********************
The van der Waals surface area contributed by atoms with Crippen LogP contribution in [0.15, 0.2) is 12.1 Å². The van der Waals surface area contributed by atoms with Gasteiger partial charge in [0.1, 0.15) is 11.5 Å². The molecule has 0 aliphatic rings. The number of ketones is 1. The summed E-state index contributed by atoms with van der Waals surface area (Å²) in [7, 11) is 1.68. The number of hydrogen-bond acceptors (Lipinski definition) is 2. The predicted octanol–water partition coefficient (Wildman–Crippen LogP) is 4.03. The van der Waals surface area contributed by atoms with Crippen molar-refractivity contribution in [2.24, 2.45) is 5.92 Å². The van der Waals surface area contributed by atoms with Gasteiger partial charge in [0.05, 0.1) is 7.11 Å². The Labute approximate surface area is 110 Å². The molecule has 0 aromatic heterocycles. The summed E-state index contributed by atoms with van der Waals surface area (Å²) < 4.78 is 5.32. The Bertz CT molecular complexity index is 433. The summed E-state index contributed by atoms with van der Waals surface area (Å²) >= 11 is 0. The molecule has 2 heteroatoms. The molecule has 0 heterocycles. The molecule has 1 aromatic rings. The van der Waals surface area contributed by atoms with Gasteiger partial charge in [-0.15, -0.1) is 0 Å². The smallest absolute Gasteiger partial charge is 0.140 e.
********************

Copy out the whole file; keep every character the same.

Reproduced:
The van der Waals surface area contributed by atoms with Crippen LogP contribution in [0.15, 0.2) is 12.1 Å². The van der Waals surface area contributed by atoms with Gasteiger partial charge in [0.1, 0.15) is 11.5 Å². The molecule has 0 aliphatic rings. The number of ketones is 1. The summed E-state index contributed by atoms with van der Waals surface area (Å²) in [7, 11) is 1.68. The number of hydrogen-bond acceptors (Lipinski definition) is 2. The predicted octanol–water partition coefficient (Wildman–Crippen LogP) is 4.03. The van der Waals surface area contributed by atoms with Crippen molar-refractivity contribution in [2.24, 2.45) is 5.92 Å². The van der Waals surface area contributed by atoms with Gasteiger partial charge in [0.05, 0.1) is 7.11 Å². The Labute approximate surface area is 110 Å². The molecule has 0 aromatic heterocycles. The summed E-state index contributed by atoms with van der Waals surface area (Å²) < 4.78 is 5.32. The Bertz CT molecular complexity index is 433. The summed E-state index contributed by atoms with van der Waals surface area (Å²) >= 11 is 0. The molecule has 2 heteroatoms. The molecule has 0 heterocycles. The molecule has 1 aromatic rings. The van der Waals surface area contributed by atoms with Gasteiger partial charge in [-0.15, -0.1) is 0 Å². The smallest absolute Gasteiger partial charge is 0.140 e.